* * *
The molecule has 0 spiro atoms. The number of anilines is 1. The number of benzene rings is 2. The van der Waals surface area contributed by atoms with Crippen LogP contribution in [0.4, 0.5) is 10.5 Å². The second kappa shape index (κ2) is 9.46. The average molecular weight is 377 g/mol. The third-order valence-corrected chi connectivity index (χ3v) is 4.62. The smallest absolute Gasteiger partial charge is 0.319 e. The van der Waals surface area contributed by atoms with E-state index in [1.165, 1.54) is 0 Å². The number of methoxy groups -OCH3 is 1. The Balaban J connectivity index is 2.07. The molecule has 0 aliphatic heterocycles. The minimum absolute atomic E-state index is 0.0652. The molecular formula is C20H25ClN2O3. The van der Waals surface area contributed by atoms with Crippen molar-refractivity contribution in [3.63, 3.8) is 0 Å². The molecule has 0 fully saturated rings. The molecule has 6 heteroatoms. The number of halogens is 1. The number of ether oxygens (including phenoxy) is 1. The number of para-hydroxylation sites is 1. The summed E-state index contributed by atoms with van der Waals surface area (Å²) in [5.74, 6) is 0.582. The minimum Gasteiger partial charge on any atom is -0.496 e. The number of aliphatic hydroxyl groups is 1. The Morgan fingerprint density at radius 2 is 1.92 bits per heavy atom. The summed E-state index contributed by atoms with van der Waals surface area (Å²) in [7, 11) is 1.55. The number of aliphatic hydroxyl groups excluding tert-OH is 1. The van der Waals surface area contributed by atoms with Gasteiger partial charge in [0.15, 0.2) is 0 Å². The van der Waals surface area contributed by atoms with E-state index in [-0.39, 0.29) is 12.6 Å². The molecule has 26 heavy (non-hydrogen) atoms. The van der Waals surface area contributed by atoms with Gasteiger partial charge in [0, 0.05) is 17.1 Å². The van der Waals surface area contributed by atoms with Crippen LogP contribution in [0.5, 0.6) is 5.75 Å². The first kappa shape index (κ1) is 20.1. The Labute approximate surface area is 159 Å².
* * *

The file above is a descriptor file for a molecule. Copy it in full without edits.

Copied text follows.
The molecule has 0 spiro atoms. The number of anilines is 1. The number of benzene rings is 2. The van der Waals surface area contributed by atoms with Crippen LogP contribution in [0.4, 0.5) is 10.5 Å². The second kappa shape index (κ2) is 9.46. The average molecular weight is 377 g/mol. The third-order valence-corrected chi connectivity index (χ3v) is 4.62. The smallest absolute Gasteiger partial charge is 0.319 e. The van der Waals surface area contributed by atoms with E-state index in [1.165, 1.54) is 0 Å². The number of methoxy groups -OCH3 is 1. The Balaban J connectivity index is 2.07. The molecule has 0 aliphatic heterocycles. The minimum absolute atomic E-state index is 0.0652. The molecular formula is C20H25ClN2O3. The van der Waals surface area contributed by atoms with Crippen molar-refractivity contribution in [3.63, 3.8) is 0 Å². The molecule has 0 fully saturated rings. The molecule has 6 heteroatoms. The number of halogens is 1. The number of ether oxygens (including phenoxy) is 1. The number of para-hydroxylation sites is 1. The summed E-state index contributed by atoms with van der Waals surface area (Å²) in [5.74, 6) is 0.582. The minimum Gasteiger partial charge on any atom is -0.496 e. The number of aliphatic hydroxyl groups is 1. The Morgan fingerprint density at radius 2 is 1.92 bits per heavy atom. The summed E-state index contributed by atoms with van der Waals surface area (Å²) in [7, 11) is 1.55. The number of aliphatic hydroxyl groups excluding tert-OH is 1. The van der Waals surface area contributed by atoms with Gasteiger partial charge in [0.15, 0.2) is 0 Å². The van der Waals surface area contributed by atoms with E-state index in [-0.39, 0.29) is 12.6 Å². The molecule has 26 heavy (non-hydrogen) atoms. The van der Waals surface area contributed by atoms with Gasteiger partial charge in [0, 0.05) is 17.1 Å². The van der Waals surface area contributed by atoms with Crippen LogP contribution in [0.5, 0.6) is 5.75 Å². The first kappa shape index (κ1) is 20.1. The Labute approximate surface area is 159 Å².